While the Fed watchers have been obsessing in recent weeks about the pace and size of any upcoming Fed rate hikes, summarized best by Dallas Fed president Robert Kaplan who earlier today said:
- KAPLAN: AMONG BIGGEST DISAGREEMENTS AT FED IS ON HOW QUICKLY TO RAISE RATES
... and unexpected new buzzword emerged today, namely Fed balance sheet unwind when first Philly Fed's Steve Harker noted it in his speech earlier this morning...
- HARKER: WHEN RATES AT 1%, NEED TO LOOK AT UNWINDING BAL SHEET
followed later in the day by St. Louis Fed's James Bullard who, likewise, hinted that selling Fed assets may be coming soon:
- BULLARD: BAL SHEET ROLLOFF MAY BE BETTER THAN AGGRESSIVE HIKING
Of course, how credible it is that the the Fed may actually engage in this is anyone's guess: should the Fed "unexpectedly" start to reduce its balance sheet, the impact on global yields would be devastating, and make the Taper Tantrum and the TanTrump seems like child's play in comparison. Which, perhaps, is why today for the first time we got not one but two such "trial balloons" from two separate Fed presidents, just to gradually acclimate the market with the concept of upcoming balance sheet normalization.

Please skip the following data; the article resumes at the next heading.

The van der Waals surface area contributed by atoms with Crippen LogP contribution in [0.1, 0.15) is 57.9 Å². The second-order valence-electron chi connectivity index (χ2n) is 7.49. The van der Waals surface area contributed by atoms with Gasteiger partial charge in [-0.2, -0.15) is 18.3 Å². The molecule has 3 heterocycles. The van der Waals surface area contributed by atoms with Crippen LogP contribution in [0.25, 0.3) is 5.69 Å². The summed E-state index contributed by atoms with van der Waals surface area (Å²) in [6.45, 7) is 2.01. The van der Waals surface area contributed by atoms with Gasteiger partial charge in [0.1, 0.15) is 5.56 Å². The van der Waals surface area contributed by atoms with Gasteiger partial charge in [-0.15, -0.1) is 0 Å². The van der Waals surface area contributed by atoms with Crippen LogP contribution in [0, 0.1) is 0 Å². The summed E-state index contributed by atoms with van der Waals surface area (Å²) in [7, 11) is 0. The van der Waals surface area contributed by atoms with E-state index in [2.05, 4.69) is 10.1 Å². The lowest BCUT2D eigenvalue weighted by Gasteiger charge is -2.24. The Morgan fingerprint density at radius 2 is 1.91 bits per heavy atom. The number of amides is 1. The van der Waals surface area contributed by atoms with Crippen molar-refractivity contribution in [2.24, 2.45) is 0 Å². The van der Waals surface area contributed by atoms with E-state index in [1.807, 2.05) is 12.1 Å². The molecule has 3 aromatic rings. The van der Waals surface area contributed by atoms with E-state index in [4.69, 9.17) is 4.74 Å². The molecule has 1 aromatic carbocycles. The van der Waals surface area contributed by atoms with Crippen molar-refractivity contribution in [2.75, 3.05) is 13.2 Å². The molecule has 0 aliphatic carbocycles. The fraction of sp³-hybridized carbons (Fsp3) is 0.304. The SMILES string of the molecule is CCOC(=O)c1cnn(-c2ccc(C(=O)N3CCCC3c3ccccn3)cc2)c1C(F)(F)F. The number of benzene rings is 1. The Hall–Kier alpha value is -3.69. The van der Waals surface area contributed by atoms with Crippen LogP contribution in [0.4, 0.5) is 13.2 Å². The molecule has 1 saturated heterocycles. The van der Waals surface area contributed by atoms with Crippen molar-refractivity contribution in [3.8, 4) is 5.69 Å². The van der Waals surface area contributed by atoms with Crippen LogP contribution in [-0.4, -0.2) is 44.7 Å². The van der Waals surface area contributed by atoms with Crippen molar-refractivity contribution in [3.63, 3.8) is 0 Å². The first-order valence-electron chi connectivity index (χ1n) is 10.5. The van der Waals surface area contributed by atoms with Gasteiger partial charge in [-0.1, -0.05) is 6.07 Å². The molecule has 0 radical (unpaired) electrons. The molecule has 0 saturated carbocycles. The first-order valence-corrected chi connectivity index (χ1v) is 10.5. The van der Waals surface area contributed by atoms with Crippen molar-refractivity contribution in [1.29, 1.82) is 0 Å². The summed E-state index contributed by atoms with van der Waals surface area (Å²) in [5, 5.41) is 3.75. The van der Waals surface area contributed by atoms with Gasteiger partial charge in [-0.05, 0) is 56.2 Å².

The mechanics of such a process are rather mindboggling, especially coming at a time when even the Republicans are pushing to layer on an addition $9 trillion in US government debt over the next decade, which - all else equal - would mean require more QE to monetize the deficit, precisely the opposite of selling Fed-owned Treasuries.
Then again, the Fed has been known to make major, and quite public, mistakes. Whether this is one of them, and whether it is intentional remains to be seen, however the sharp steepening in the curve that has taken place today amid the sudden Fed talk of Fed balance sheet unwinding, is very much unmistakable.
The only (perhaps rhetorical) question is how such an unwind won't impact stocks far more than bonds. And then we remember that nothing can possibly ever have an adverse impact on stocks, and all is again well with the world.